Brittany Sykes says she moved to RI and noticed a big difference. “They have a better education system & advocacy for learning disabilities, less violence, cheaper..”

    Believe it or not, however, MA tops a list of the best places to live when growing up with a learning disability.

    The Best States for Living With a Disability in 2023 - Policygenius

    According to the Centers for Disease Control and Prevention (CDC), 61 million Americans live with a disability. That's over a quarter of the U.S. population. And of people age 65 or older, 40% have a disability. The Americans with Disabilities Act (ADA) is one form of legal protection for people living with disabilities.

  • Utility prices

    Marisa Stark Dolan said “the UTILITIES. we pay approximately $300-$450 less per month now” after moving to NH. MA is the third most expensive state utility wise to live.

    Massachusetts ranked 3rd most energy-expensive state

    Massachusetts was ranked the third most energy-expensive state in the United States, in a new WalletHub study. The research aimed better understand the impact of energy on finances relative to location and consumption habits. "In the U.S., energy costs eat between 5 and 22 percent of families' total after-tax income, with the poorest Americans, or 25 million households, paying the highest of that range," WalletHub wrote.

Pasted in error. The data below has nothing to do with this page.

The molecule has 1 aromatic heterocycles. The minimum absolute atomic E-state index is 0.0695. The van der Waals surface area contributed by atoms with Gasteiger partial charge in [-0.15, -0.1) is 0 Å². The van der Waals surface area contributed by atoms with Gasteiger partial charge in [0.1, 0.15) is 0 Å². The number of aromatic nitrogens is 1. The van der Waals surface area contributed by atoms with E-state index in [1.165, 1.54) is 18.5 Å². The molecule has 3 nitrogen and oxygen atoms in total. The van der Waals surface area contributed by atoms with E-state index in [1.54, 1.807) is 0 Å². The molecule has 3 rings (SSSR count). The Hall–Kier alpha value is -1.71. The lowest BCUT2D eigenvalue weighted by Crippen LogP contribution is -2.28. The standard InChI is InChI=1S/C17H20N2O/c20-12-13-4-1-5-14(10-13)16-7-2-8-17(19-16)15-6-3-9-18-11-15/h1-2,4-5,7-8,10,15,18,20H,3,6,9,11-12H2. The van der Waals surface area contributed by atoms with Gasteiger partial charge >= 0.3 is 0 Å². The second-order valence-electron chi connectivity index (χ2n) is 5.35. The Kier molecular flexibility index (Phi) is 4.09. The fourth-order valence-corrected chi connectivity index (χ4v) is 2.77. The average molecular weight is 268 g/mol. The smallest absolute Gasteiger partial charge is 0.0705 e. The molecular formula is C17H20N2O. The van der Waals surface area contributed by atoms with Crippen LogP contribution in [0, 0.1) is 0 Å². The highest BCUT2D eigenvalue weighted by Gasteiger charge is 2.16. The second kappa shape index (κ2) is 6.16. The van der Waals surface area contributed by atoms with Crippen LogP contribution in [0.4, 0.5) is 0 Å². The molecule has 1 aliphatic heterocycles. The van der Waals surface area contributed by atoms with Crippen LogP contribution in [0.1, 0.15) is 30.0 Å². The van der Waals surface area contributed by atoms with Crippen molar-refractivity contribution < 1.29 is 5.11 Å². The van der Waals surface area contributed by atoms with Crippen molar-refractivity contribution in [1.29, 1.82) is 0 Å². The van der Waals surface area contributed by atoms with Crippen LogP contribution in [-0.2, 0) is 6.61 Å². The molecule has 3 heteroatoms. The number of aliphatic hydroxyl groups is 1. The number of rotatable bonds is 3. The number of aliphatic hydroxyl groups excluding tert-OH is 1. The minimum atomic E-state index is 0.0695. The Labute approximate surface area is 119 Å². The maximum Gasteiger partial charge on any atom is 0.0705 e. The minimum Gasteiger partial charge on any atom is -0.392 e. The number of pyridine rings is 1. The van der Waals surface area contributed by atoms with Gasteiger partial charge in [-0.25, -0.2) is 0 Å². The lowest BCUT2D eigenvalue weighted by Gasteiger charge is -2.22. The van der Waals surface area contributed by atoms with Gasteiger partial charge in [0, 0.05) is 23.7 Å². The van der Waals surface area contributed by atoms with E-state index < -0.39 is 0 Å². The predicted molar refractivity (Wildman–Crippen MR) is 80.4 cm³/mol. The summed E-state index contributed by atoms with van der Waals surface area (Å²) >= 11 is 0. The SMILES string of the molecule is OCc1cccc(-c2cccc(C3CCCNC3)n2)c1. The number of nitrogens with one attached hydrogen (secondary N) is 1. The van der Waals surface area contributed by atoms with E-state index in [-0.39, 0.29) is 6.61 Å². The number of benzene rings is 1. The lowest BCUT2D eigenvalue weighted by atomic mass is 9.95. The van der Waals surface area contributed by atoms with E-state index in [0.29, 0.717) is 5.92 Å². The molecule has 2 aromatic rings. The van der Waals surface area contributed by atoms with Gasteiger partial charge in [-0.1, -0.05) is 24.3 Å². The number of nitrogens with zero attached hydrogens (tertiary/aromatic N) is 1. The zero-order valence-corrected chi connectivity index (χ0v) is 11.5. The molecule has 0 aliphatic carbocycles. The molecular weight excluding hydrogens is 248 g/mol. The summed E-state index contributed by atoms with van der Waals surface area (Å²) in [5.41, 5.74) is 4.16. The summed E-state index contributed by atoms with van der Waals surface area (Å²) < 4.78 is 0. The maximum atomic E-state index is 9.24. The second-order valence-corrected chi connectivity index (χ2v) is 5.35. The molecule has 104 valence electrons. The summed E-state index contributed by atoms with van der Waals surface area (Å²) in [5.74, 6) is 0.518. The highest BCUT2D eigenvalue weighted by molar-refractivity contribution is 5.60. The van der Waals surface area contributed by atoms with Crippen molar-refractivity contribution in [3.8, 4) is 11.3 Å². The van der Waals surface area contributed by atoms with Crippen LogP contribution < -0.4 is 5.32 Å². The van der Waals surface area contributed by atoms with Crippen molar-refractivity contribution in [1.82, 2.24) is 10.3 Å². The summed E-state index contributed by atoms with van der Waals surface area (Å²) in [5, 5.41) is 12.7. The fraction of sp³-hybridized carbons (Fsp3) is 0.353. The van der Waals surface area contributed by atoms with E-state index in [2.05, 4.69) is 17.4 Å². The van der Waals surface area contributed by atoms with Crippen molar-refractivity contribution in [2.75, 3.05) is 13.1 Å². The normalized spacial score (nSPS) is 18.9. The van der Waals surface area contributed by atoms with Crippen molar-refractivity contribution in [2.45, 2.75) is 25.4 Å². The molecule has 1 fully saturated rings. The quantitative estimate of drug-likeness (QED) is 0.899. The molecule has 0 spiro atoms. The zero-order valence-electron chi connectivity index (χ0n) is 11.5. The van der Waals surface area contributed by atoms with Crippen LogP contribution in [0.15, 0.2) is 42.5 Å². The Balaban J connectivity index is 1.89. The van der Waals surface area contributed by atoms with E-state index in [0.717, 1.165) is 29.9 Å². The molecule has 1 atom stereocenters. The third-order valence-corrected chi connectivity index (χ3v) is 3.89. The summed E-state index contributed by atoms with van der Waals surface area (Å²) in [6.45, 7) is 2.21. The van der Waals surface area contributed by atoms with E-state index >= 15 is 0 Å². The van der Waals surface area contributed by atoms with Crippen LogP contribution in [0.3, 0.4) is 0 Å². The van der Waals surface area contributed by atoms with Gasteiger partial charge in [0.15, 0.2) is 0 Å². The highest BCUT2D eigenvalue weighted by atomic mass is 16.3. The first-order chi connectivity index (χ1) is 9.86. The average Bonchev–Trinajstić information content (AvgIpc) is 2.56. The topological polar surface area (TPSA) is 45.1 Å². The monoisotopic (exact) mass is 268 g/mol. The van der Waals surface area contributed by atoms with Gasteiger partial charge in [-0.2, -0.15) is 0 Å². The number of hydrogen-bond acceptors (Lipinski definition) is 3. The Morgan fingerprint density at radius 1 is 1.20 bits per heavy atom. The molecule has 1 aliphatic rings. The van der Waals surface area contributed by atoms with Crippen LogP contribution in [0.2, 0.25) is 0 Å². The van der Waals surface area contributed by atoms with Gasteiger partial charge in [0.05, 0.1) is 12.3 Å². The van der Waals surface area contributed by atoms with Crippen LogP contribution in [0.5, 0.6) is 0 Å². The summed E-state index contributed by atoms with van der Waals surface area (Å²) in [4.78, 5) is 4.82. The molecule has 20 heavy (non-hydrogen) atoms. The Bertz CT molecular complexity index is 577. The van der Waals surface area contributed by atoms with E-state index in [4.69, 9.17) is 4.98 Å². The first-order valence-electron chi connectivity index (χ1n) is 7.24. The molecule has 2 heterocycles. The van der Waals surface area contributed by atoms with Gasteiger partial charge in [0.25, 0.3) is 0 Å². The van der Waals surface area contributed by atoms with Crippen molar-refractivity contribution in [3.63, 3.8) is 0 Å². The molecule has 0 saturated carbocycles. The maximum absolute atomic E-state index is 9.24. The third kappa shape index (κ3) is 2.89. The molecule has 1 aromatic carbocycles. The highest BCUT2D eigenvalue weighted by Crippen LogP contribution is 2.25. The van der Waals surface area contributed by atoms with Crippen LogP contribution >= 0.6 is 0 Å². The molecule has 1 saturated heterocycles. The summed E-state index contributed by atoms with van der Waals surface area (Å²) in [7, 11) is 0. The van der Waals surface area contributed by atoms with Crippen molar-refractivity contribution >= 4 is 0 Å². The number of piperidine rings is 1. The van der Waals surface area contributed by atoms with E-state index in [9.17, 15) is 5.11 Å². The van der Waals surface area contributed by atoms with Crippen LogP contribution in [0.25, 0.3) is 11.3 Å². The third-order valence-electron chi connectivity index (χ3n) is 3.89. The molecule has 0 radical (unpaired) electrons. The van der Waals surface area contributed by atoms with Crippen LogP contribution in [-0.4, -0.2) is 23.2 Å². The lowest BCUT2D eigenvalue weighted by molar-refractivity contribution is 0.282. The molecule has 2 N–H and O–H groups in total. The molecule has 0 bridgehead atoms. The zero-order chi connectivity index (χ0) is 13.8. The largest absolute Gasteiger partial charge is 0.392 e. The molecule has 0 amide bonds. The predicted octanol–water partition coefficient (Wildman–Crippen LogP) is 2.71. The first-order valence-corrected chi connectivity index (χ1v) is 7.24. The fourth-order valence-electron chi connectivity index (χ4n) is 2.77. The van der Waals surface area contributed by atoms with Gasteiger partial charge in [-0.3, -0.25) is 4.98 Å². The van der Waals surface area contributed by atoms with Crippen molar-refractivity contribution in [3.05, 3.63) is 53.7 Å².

• Traffic

    Many stated traffic is awful in Massachusetts and is a main reason for leaving. Jodie McDaniel, Donald Lemelin and others list traffic is a main reason.

    Massachusetts Ranks 20th in the Nation in Highway Performance and Cost-Effectiveness - Reason Foundation

    Massachusetts' highway system ranks 20 th in the nation in overall cost-effectiveness and condition, according to the Annual Highway Report by Reason Foundation. This is a 23-spot improvement from the previous report, where Massachusetts ranked 43 rd . However, some categories in the report cannot be compared to previous years due to methodological changes that also impacted some state's overall rankings.